“Sleeping” in Religion and Science Issues

Sleep may be just a matter of simple activity, but it could be an interesting scientific discourse as discussed in “Wednesday Forum” a special weekly discussion of CRCS/ICRS UGM held last Wednesday, 29 September 2010. It was Mohd Amzari Tumiran, a student of Graduate School University of Malaya, Kuala Lumpur, as the guest speaker presenting “Sleep from the Neuroscience Perspective and the Islamic Perspective: Case Study on Muslims in the Education System of Malaysia.

According to him, the presentation was the result of a research conducted by a research institution under the University of Malaysia called Malaya Neurosc Research Group [NSG], a group of students with different backgrounds of disciplines, in which Tumiran was one of the researchers. He also said that several teachers from various disciplines had initiated the research, henceforth the implementation was eventually undertaken by the NSG.

Using methods of content analysis and field survey, the research involved 24 different boarding high schools in Kuala Lumpur, Selangor and Negeri Sembilan as research correspondents. Beginning with the elaboration of the theme of sleep based on scientific and Islamic literatures, the research was then followed by distributing questionnaires about sleeping issues to instructors and students in those boarding houses. The findings produced from the field research ultimately became a reference for  comparative studies.

The discussion was running actively led by Ahmed Saber, an ICRS doctoral candidate from Egypt, as the moderator. Saber opened the discussion by quoting some verses from the Holy Koran containing themes about sleep. Some participants questioned the research methods that seemed to be an apologetic exposition about sleeping in the Islamic perspective, while the scientific perspective was only used as a justification upon it.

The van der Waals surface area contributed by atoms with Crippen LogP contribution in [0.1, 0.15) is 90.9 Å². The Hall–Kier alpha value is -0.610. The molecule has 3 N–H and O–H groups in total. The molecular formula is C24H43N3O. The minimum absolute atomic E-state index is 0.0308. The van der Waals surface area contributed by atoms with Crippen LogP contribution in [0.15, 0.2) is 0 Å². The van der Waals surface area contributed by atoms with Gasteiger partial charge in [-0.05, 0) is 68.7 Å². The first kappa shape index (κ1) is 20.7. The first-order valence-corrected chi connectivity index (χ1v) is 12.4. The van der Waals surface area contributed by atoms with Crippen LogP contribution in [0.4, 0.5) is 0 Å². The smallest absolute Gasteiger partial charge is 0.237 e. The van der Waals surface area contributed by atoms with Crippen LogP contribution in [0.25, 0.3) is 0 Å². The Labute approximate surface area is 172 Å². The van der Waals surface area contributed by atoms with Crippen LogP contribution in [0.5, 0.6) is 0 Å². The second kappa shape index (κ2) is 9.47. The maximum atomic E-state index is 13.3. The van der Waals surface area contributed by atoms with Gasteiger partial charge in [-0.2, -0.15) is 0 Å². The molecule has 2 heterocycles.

Tumiran then answered the ‘allegation” of science Islamization by giving some arguments of harmony between Islam and science. The explanation was considered insufficient to some audience, but the discussion was still attractive. Some participants were actively involved in the question and answer session, eventhough the discussion was more like a health consultation over sleeping problems.

At the end of the discussion, Tumiran thanked for the criticism raised by some participants. He also expressed his gratitude to the moderator who assisted him in interpreting English. He noted that the criticism was very important for the continuation of the research results which will be published by University of Malaya.

Tumiran uttered not only him sent by his university to Yogyakarta for one month, but there is also another fellow, Khayruddin, who is an NSG crew as well. As planned, despite presenting research results at several universities, these two students will conduct research in several pesantrens, Islamic Boarding Schools.[MoU]

This post is also available in: Indonesian

Leave a Reply